These are the details of the Thawte certificate. It is issued by a Verisign certificate so we know that the Thawte certificate is an intermediate certificate. We will see below whether the Verisign certificate is the root certificate or just an intermediate certificate.
Why does Verisign vouch for a Thawte certificate? Aren’t they different companies? Thawte was a South African company by Mark Shuttleworth (Ubuntu fame, cosmonaut) who sold his company in 1999 to Verisign. Now Thawte is part of Verisign.
You can notice the validity, compared to the validity of the website certificate. The more we move towards the root certificate, the validities become wider (compare two years to ten years for website and intermediate respectively).
This is the root certificate. The Issued To and Issued By details are the same. In CertWatch 1.0 this detail will be more visual than having to compare strings.
Although this certificate is for Google (I am insinuating quality), it is amazing how old the certificate is. It hails from 1996. The validity span is over 30 years. A piece of information that we do not show yet in CertWatch is the key size; this Verisign certificate from 1996 has a key size of 1024 bits. If you read the security news, you may have noticed complaints about this root certificate. It gets a bit worse; both this Verisign and the Thawte certificates have 1024-bit keys.
Are these two 1024-bit keys compromised? We can only speculate at this time. It will helps us figure out the answer if we can find out, how much harder it is to perform calculations between 1024-bit and 2048-bit RSA keys, and multiply that with the millions that connect to Google and GMail every day. If the computation requirements are not very different between the two, then there is no reason to keep 1024-bit keys.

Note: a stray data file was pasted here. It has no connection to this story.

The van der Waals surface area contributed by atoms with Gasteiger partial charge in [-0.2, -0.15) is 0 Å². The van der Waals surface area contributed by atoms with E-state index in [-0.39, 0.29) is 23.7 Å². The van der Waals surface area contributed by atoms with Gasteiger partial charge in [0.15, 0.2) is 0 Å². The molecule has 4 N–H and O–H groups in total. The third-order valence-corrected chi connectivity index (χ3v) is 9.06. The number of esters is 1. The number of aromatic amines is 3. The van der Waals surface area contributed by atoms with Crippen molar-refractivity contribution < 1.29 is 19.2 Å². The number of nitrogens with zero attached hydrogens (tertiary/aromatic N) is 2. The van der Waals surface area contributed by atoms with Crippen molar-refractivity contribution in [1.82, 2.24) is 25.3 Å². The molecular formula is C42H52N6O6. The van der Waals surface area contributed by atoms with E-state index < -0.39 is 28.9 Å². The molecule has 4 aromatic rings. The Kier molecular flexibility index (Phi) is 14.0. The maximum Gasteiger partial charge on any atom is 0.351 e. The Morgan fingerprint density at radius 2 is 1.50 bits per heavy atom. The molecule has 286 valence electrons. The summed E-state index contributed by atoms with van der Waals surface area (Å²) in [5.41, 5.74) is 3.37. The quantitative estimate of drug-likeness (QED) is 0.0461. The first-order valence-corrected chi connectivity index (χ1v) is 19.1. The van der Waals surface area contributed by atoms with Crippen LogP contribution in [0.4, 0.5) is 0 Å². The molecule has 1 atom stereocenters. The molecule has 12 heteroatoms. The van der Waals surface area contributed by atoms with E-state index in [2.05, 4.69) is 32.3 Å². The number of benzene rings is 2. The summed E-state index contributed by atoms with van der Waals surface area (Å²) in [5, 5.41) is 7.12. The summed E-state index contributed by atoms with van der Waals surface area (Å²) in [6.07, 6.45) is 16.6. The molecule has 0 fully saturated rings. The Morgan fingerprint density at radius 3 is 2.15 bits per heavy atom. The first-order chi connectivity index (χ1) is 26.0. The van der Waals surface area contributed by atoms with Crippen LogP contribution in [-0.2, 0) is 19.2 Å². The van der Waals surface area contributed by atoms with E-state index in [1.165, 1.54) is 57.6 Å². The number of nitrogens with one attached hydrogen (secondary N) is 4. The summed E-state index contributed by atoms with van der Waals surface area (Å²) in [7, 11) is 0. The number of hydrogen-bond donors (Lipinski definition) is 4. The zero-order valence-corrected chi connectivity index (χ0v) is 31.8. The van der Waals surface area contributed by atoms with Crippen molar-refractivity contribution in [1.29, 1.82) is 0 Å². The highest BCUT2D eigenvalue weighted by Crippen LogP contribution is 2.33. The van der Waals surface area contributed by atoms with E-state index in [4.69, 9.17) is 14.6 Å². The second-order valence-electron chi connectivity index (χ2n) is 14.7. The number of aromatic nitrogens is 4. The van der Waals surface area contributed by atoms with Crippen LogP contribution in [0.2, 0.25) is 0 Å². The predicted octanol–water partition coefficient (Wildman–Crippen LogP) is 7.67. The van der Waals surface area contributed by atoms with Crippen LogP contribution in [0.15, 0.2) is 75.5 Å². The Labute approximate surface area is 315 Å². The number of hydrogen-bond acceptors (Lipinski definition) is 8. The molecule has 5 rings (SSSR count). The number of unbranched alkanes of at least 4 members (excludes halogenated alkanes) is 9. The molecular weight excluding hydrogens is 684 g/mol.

If you visit https://billing.microsoft.com/ with Firefox, you will be confronted with an error message that the certificate is invalid. The reason is that the website is vouched by a new root certificate by Microsoft, that Microsoft appears not to have done the proper procedure to contact the Mozilla Foundation and add the root certificate.
Using CertWatch we managed to extract the certificate file (other methods also exist).
Here are the details of this billing.microsoft.com root certificate:
Version: 3 (0x2)
Signature Algorithm: sha1WithRSAEncryption
Issuer: DC=com, DC=microsoft, DC=corp, DC=redmond,
CN=Microsoft Secure Server Authority
Not Before: Jul 9 03:16:55 2010 GMT
Not After : Jul 9 03:16:55 2011 GMT
Subject: C=US, ST=Washington, L=Redmond, O=Microsoft,
OU=Windows Live Operations, CN=billing.microsoft.com
Subject Public Key Info:
Public Key Algorithm: rsaEncryption
RSA Public Key: (1024 bit)
Modulus (1024 bit):
Exponent: 65537 (0x10001)
X509v3 Key Usage:
Digital Signature, Key Encipherment, Data Encipherment
X509v3 Extended Key Usage:
TLS Web Client Authentication, TLS Web Server Authentication
X509v3 Subject Key Identifier:
X509v3 Authority Key Identifier:
X509v3 CRL Distribution Points:
Authority Information Access:
CA Issuers - URI:http://www.microsoft.com/pki/mscorp/Microsoft%20Secure%20Server%20Authority(8).crt
CA Issuers - URI:http://corppki/aia/Microsoft%20Secure%20Server%20Authority(8).crt
Signature Algorithm: sha1WithRSAEncryption
If you can factorise this number, then you have broken the certificate.
Apparently this certificate is accepted by recent versions of Internet Explorer and Chrome. With this information at hand, I do not see how these browsers accept the root certificate which is also a website certificate (an oddity). Currently, the only explanation at hand would be that those browsers either have a copy of this root certificate or they use another (unknown to me) cryptographic mechanism to verify the certificate.